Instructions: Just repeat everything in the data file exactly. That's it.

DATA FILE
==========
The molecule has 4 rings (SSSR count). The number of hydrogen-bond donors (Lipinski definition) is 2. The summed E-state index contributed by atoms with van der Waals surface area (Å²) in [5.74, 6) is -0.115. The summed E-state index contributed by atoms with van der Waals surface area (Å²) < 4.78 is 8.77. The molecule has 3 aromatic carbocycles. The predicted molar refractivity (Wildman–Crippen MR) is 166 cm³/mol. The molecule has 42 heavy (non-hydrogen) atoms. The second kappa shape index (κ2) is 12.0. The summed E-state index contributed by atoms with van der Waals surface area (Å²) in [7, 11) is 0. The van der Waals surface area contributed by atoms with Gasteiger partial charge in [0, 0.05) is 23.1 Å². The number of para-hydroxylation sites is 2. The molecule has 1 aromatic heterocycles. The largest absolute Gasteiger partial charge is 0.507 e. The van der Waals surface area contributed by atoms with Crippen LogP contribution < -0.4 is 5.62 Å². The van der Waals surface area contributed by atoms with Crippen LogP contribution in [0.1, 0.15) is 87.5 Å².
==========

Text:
The molecule has 4 rings (SSSR count). The number of hydrogen-bond donors (Lipinski definition) is 2. The summed E-state index contributed by atoms with van der Waals surface area (Å²) in [5.74, 6) is -0.115. The summed E-state index contributed by atoms with van der Waals surface area (Å²) < 4.78 is 8.77. The molecule has 3 aromatic carbocycles. The predicted molar refractivity (Wildman–Crippen MR) is 166 cm³/mol. The molecule has 42 heavy (non-hydrogen) atoms. The second kappa shape index (κ2) is 12.0. The summed E-state index contributed by atoms with van der Waals surface area (Å²) in [7, 11) is 0. The van der Waals surface area contributed by atoms with Gasteiger partial charge in [0, 0.05) is 23.1 Å². The number of para-hydroxylation sites is 2. The molecule has 1 aromatic heterocycles. The largest absolute Gasteiger partial charge is 0.507 e. The van der Waals surface area contributed by atoms with Crippen LogP contribution < -0.4 is 5.62 Å². The van der Waals surface area contributed by atoms with Crippen LogP contribution in [0.1, 0.15) is 87.5 Å².